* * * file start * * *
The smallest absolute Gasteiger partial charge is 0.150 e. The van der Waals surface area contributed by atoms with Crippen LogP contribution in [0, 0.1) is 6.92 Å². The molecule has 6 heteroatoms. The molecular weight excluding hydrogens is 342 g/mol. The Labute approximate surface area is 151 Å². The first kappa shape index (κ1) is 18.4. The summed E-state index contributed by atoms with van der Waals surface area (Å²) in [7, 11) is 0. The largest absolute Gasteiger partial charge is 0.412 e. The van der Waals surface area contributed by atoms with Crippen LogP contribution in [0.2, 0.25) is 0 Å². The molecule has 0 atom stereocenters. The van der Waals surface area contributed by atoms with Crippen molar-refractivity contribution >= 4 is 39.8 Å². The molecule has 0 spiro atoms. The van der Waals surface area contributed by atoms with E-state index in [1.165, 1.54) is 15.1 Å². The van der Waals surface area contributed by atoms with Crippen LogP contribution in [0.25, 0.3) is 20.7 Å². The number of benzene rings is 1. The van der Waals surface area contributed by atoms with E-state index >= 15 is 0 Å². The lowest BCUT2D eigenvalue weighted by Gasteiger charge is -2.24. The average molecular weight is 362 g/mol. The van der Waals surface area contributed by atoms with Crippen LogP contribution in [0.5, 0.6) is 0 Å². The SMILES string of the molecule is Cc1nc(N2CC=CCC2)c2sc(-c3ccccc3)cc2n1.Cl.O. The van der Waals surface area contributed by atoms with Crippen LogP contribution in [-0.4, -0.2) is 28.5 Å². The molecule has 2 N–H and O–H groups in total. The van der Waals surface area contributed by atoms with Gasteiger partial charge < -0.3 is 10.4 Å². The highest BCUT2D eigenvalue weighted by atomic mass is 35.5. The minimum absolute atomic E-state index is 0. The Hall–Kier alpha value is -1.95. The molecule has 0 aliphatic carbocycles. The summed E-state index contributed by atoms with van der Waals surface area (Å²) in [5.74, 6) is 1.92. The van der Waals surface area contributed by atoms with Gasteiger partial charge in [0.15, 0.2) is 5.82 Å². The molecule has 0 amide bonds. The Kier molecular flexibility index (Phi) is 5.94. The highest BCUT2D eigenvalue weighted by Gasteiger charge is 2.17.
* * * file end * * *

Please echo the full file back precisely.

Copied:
The smallest absolute Gasteiger partial charge is 0.150 e. The van der Waals surface area contributed by atoms with Crippen LogP contribution in [0, 0.1) is 6.92 Å². The molecule has 6 heteroatoms. The molecular weight excluding hydrogens is 342 g/mol. The Labute approximate surface area is 151 Å². The first kappa shape index (κ1) is 18.4. The summed E-state index contributed by atoms with van der Waals surface area (Å²) in [7, 11) is 0. The largest absolute Gasteiger partial charge is 0.412 e. The van der Waals surface area contributed by atoms with Crippen LogP contribution in [0.2, 0.25) is 0 Å². The molecule has 0 atom stereocenters. The van der Waals surface area contributed by atoms with Crippen molar-refractivity contribution >= 4 is 39.8 Å². The molecule has 0 spiro atoms. The van der Waals surface area contributed by atoms with E-state index in [1.165, 1.54) is 15.1 Å². The van der Waals surface area contributed by atoms with Crippen LogP contribution in [0.25, 0.3) is 20.7 Å². The number of benzene rings is 1. The van der Waals surface area contributed by atoms with E-state index >= 15 is 0 Å². The lowest BCUT2D eigenvalue weighted by Gasteiger charge is -2.24. The average molecular weight is 362 g/mol. The van der Waals surface area contributed by atoms with Crippen LogP contribution in [0.5, 0.6) is 0 Å². The SMILES string of the molecule is Cc1nc(N2CC=CCC2)c2sc(-c3ccccc3)cc2n1.Cl.O. The van der Waals surface area contributed by atoms with Crippen LogP contribution in [-0.4, -0.2) is 28.5 Å². The molecule has 2 N–H and O–H groups in total. The van der Waals surface area contributed by atoms with Gasteiger partial charge < -0.3 is 10.4 Å². The highest BCUT2D eigenvalue weighted by atomic mass is 35.5. The minimum absolute atomic E-state index is 0. The Hall–Kier alpha value is -1.95. The molecule has 0 aliphatic carbocycles. The summed E-state index contributed by atoms with van der Waals surface area (Å²) in [5.74, 6) is 1.92. The van der Waals surface area contributed by atoms with Gasteiger partial charge in [0.15, 0.2) is 5.82 Å². The molecule has 0 amide bonds. The Kier molecular flexibility index (Phi) is 5.94. The highest BCUT2D eigenvalue weighted by Gasteiger charge is 2.17.